Wednesday, December 15, 2010
Tuesday, December 14, 2010
Friday, December 3, 2010
Projected success for my currently-not-being-written novel, solely on the basis of the title: 63.7%.
On the other hand, my Greek translator didn't like Omega Minor at all, and suggested The Future of the World -- which has a 26.3% predicted success rate.
Which is why I won't show up in Athens anytime soon.
Sunday, November 21, 2010
More precisely: What do writers read about when writers read about love?
Expertise in a domain comes with changed perceptions.
Chess masters don't see individual pieces on a board, they see chunks and clusters, dance moves of unfathomable complexity, a fast battement of exhilaring possibility perhaps, or a slow slump towards near-certain defeat. (Chase and Simon did that work.)
Painters aren't just better with the brush -- their visual grasp on the world is quicker, more secure; their mental eye roams around objects at will, zooming in on details hidden to all but them. What pleasure they must derive from the ballet of colors on a simple walk through the park on a fine autumn day! (Aaron Kozbelt did that study.)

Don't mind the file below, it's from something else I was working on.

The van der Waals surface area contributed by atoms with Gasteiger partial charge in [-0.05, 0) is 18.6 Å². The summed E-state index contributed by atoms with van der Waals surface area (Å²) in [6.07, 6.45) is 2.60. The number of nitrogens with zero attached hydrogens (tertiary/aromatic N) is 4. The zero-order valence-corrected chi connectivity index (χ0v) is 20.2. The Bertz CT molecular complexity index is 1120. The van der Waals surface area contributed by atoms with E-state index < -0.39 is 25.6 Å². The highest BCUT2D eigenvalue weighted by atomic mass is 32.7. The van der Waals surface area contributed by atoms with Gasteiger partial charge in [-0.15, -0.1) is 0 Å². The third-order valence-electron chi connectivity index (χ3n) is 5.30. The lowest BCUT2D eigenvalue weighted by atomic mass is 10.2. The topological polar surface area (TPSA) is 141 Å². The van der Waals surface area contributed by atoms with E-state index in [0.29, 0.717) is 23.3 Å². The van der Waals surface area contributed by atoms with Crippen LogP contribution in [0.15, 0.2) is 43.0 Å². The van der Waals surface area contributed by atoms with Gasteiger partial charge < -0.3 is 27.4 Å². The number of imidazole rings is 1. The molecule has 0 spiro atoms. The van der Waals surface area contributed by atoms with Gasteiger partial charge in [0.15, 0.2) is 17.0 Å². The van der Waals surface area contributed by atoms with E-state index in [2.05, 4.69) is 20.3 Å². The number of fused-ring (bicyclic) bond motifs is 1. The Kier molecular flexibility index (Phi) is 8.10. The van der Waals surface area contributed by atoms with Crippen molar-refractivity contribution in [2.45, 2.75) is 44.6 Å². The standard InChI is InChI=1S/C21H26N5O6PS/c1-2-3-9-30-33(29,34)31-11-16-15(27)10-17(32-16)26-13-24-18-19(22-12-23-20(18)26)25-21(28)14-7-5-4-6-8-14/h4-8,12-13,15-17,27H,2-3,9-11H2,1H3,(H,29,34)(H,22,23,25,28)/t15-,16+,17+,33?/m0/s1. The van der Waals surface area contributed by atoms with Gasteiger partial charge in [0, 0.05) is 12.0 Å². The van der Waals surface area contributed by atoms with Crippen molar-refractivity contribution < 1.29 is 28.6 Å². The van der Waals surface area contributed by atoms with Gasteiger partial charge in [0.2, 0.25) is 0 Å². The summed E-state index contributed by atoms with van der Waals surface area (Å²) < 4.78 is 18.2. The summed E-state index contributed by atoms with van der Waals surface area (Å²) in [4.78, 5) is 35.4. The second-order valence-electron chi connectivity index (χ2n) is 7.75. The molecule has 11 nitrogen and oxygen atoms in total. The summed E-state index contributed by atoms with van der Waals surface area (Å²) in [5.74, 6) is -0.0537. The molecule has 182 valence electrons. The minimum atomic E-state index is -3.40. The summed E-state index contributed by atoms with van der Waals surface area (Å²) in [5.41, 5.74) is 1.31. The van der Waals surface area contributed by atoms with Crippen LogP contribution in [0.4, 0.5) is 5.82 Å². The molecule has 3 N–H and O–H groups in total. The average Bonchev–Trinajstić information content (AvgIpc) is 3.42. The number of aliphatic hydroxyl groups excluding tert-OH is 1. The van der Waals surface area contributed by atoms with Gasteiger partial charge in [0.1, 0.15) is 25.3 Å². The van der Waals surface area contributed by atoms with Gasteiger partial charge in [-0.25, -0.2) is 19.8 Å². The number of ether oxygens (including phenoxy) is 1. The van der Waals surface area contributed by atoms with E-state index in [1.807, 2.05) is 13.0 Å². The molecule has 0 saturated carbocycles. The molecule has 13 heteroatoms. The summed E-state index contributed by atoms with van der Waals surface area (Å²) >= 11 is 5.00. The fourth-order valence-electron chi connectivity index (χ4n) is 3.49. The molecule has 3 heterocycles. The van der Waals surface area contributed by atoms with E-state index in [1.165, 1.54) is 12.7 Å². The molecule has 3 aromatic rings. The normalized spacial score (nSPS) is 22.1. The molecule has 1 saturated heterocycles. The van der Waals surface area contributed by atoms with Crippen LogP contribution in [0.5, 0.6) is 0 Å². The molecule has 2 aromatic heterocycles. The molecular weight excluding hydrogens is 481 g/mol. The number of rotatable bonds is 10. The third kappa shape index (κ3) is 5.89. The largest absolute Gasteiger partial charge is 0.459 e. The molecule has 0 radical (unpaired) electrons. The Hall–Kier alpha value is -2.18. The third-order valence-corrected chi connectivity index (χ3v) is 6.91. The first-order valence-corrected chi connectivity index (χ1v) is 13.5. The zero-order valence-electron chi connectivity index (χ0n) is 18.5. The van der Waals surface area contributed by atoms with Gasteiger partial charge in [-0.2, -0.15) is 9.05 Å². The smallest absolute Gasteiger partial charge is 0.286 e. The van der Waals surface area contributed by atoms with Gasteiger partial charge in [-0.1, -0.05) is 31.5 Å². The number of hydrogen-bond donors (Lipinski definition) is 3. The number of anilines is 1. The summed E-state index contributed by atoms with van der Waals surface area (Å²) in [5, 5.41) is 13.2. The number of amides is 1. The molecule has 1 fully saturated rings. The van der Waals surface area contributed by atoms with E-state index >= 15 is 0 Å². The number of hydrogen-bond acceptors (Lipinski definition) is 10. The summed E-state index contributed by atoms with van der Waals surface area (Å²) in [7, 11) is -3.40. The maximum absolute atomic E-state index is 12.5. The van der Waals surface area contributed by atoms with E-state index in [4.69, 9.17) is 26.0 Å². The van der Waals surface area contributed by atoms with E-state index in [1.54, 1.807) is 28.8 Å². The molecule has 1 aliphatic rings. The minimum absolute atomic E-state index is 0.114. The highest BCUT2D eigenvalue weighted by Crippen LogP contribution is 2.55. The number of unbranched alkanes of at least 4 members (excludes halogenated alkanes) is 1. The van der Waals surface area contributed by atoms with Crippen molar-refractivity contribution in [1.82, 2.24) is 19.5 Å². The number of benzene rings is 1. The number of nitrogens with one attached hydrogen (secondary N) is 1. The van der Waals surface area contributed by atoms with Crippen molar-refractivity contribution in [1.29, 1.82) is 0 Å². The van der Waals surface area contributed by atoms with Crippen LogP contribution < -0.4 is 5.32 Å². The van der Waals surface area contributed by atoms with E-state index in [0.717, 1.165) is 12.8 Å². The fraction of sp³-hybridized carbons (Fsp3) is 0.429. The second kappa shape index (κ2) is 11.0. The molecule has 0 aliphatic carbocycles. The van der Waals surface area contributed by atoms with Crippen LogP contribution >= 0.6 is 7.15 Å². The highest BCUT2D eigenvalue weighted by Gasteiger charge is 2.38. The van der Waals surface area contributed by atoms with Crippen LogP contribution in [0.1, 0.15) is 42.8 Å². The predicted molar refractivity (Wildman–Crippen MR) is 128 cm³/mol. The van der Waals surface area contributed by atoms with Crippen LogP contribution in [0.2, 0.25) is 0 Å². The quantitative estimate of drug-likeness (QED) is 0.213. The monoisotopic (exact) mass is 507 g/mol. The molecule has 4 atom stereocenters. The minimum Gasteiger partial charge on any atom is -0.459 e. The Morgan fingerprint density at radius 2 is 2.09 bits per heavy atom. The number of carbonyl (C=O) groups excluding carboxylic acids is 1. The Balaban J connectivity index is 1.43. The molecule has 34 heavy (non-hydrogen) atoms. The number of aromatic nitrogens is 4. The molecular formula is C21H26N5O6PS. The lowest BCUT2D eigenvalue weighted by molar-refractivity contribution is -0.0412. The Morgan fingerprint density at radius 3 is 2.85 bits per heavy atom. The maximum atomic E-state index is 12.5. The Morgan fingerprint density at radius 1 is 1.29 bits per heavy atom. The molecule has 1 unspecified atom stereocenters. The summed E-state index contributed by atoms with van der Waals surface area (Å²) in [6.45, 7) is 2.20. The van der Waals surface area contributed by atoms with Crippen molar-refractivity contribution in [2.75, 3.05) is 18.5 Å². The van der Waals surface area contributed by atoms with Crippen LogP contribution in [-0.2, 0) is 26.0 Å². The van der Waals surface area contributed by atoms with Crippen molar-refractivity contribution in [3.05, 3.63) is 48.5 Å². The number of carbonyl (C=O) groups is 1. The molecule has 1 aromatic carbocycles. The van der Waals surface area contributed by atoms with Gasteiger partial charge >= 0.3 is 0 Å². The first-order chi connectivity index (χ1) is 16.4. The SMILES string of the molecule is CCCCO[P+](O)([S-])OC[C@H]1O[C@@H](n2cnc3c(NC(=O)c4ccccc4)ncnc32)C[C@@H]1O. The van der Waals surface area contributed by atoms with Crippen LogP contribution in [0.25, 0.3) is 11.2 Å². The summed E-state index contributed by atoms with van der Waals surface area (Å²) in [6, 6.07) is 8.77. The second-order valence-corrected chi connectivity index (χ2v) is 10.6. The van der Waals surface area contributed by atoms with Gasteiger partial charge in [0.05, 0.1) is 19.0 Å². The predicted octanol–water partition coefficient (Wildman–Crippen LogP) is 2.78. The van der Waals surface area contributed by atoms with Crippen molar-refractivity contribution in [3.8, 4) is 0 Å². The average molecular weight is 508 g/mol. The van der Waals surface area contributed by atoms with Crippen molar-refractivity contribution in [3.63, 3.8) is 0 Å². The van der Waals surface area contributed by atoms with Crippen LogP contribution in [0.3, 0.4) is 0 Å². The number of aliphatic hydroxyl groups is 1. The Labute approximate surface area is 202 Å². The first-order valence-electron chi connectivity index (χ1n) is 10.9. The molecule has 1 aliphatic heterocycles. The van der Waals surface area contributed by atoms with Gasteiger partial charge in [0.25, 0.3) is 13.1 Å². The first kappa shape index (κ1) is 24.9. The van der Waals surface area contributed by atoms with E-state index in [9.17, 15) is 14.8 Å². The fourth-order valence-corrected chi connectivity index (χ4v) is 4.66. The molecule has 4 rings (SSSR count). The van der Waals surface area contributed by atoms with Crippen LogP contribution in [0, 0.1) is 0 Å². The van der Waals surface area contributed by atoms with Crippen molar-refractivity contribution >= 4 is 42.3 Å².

Musicians, we are unsurprised to learn, have a keener ear for emotional expressivity: They need only a whisper of a hint to tap into a player's moods, they hear much quicker where all this is going. The very good ones, it turns out, also understand us, mere listeners, better: They play with just the right touch, with just the right amount of variation in tempo to make it work -- anything less would have been dreary, anything more would have turned deliciously spun sweetness into a syrup-soggy mess. (Dan Levitin's experiments.)
So too, it seems to me, has the writer's eye and ear been twisted; his sense of rhythm sharpened: Sounds seep more sweetly in his soul.
And stories! We've read them all, we know their twists and turns, all characters are sisters and brothers to us now. Oh and do we know authorial intent!
So when we writers read about love, we do not read about love: We read a story about love. It could become our story, were we to choose to write it, or were it to choose us. And even if we don't, it does.
This is the moment I know I am ready to write: When resonances sing; when whatever I read is in tune with my voice; when harmonies ring from (written) page to page (to be). This state of joy is also a curse: I cannot turn her off, this impertinent muse perched on my shoulder, tugging at my ear with apert impatience, except at my own peril: Were her dictation to go ignored, wouldn't she (shouldn't she?) flutter away, never to return?